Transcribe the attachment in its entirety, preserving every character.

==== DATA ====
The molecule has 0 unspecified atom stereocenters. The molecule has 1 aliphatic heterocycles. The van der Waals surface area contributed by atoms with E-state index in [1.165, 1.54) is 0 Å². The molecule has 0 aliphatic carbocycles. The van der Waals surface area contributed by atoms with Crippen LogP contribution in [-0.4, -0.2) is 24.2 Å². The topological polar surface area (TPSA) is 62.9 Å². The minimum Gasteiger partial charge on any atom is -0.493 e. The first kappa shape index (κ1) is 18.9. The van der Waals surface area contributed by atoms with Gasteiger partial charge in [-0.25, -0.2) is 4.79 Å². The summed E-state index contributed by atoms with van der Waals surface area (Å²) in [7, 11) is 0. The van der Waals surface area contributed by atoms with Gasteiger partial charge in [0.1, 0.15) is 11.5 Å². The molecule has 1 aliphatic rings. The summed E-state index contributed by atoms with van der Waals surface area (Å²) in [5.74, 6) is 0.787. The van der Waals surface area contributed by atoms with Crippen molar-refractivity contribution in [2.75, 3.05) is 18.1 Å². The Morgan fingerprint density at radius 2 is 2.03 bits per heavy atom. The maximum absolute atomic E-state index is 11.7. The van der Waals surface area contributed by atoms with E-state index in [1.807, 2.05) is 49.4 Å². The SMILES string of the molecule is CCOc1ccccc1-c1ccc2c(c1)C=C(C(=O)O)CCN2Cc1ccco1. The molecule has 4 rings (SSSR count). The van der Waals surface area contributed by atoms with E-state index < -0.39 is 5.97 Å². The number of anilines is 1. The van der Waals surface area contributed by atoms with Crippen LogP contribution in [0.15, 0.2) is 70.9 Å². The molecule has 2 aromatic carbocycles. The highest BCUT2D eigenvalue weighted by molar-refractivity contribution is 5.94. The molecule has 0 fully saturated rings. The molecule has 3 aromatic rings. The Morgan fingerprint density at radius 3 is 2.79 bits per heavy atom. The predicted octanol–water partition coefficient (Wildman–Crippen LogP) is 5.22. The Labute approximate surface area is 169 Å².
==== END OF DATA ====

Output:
The molecule has 0 unspecified atom stereocenters. The molecule has 1 aliphatic heterocycles. The van der Waals surface area contributed by atoms with E-state index in [1.165, 1.54) is 0 Å². The molecule has 0 aliphatic carbocycles. The van der Waals surface area contributed by atoms with Crippen LogP contribution in [-0.4, -0.2) is 24.2 Å². The topological polar surface area (TPSA) is 62.9 Å². The minimum Gasteiger partial charge on any atom is -0.493 e. The first kappa shape index (κ1) is 18.9. The van der Waals surface area contributed by atoms with Gasteiger partial charge in [-0.25, -0.2) is 4.79 Å². The summed E-state index contributed by atoms with van der Waals surface area (Å²) in [7, 11) is 0. The van der Waals surface area contributed by atoms with Gasteiger partial charge in [0.1, 0.15) is 11.5 Å². The molecule has 1 aliphatic rings. The summed E-state index contributed by atoms with van der Waals surface area (Å²) in [5.74, 6) is 0.787. The van der Waals surface area contributed by atoms with Crippen molar-refractivity contribution in [2.75, 3.05) is 18.1 Å². The Morgan fingerprint density at radius 2 is 2.03 bits per heavy atom. The maximum absolute atomic E-state index is 11.7. The van der Waals surface area contributed by atoms with E-state index in [1.807, 2.05) is 49.4 Å². The SMILES string of the molecule is CCOc1ccccc1-c1ccc2c(c1)C=C(C(=O)O)CCN2Cc1ccco1. The molecule has 4 rings (SSSR count). The van der Waals surface area contributed by atoms with E-state index < -0.39 is 5.97 Å². The number of anilines is 1. The van der Waals surface area contributed by atoms with Crippen LogP contribution in [0.15, 0.2) is 70.9 Å². The molecule has 2 aromatic carbocycles. The highest BCUT2D eigenvalue weighted by molar-refractivity contribution is 5.94. The molecule has 0 fully saturated rings. The molecule has 3 aromatic rings. The Morgan fingerprint density at radius 3 is 2.79 bits per heavy atom. The predicted octanol–water partition coefficient (Wildman–Crippen LogP) is 5.22. The Labute approximate surface area is 169 Å².